Alciston Church Guide

The original name of Alciston was Aelfsige’s ton, i.e. the enclosed place of Aelsige. The Domesday Book speaks of a valuable estate at Alistone of some 50 hides and 28 ploughs.
By then it had become the property of the monks of Battle Abbey, part of whose grange is now incorporated into the present farm house, Alciston Court. Other monastic remains are a very fine tithe barn, a 14th century dovecot and some fishponds. Nearby is an old priest’s house.

After the Dissolution of the Monasteries the manor was given to Sir John Gage in return for a knight’s fee, i.e. the provision of armed horsemen for the king’s service. The church we now see, whose dedication is also unknown, is built of flint, the earliest visible feature being the one remaining Norman window. But excavations in 1984 found, under the East window, the remains of an Apse of finely cut chalk blocks, belonging to an earlier, pre-Conquest, church. This was destroyed when the present Chancel was built, which in turn was modified in the 12th century and shortened in the 15th.

The whole building was drastically ‘restored’ in 1853, and the porch reconstructed in 1951. The list of vicars dates from 1353 and the registers from 1575. There are two bells in the turret over the West end of the nave, one of which dates tram about 1380 and carries the inscription: Sancta Agatha Ora Pro Nobis. The other was cast a few years later.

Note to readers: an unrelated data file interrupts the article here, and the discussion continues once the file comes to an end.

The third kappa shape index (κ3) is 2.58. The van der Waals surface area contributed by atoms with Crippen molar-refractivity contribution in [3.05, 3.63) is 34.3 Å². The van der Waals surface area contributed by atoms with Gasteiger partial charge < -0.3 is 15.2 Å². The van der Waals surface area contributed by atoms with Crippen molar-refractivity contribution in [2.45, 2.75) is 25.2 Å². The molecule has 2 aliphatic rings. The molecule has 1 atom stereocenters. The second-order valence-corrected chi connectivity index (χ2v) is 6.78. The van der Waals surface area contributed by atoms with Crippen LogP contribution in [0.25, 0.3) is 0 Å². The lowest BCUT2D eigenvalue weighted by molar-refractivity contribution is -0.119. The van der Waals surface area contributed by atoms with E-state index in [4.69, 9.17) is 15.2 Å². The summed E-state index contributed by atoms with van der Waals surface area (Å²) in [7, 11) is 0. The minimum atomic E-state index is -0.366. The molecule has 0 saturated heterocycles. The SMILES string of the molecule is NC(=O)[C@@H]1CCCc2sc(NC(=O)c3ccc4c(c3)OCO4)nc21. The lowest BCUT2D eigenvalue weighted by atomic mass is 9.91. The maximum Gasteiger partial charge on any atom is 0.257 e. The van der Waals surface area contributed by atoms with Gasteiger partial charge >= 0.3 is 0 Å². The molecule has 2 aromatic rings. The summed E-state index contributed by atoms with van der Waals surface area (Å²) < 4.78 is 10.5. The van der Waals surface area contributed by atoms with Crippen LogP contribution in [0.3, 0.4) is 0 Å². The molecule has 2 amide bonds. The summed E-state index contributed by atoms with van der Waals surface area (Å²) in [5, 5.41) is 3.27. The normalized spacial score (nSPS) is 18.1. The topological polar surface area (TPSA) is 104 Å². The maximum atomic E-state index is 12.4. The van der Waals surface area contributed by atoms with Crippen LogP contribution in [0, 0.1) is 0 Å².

Church Features

The South Chancel wall contains a blocked up Priest’s door, with five scratch dials on the jambs, and signs of a blocked arch whose purpose is unknown. The purpose of the scratch dials was to show the times of services. On the North side of the chancel, close to the east end wall, are the remains of an early English window, which proves that the whole chancel was at one time a good deal longer than it is today. The next two windows are also Early English and western one is the only remaining Norman window.

The porch door is largely 15th century, and near it on the East side is a stone containing a scratch dial and marks where arrows were sharpened. The font is probably 15th century, but has been much restored.

The nave roof has a stilted trussed roof with heavy tie-beams, moulded king-posts and wall plates, in three bays. The turret is upheld by two mural oak beams reaching from the floor to the tie-beam. The chancel has no arch and its roof was restored in 1898.

The altar table is 18th century: and within the sanctuary rails are a 17th century chair and two ledgers with the following inscriptions:

“W. Meres, 1623”, “Heare lyeth the Body of John Metes Sunn of Thomas Meres who dyed July the 12 day Anno 1641”.

The church’s plate includes a silver communion cup of 1661, a silver paten of 1606, and a pewter flagon and plate.

Frank Wootton Ink Drawings

Alciston Wootton Ink DrawingsFrank Wootton, who lived locally until his death in 1998, was a gifted artist. When the Second World War broke out he volunteered for the Royal Air Force, but was invited to accept a special duty commission as official war artist to the RAF and Royal Canadian Air Force. Between 1939 and 1945, he painted the conflict from the front lines of France to remote airstrips in Southeast Asia. His aerial scenes brilliantly recreated the threat of enemy fire, the split-second manoeuvres of fighter planes and the triumph of victory. After the war, Wootton's paintings gained international recognition. He also made a number of ink drawings of Alciston Church which may be seen by clicking here.

Alciston Church

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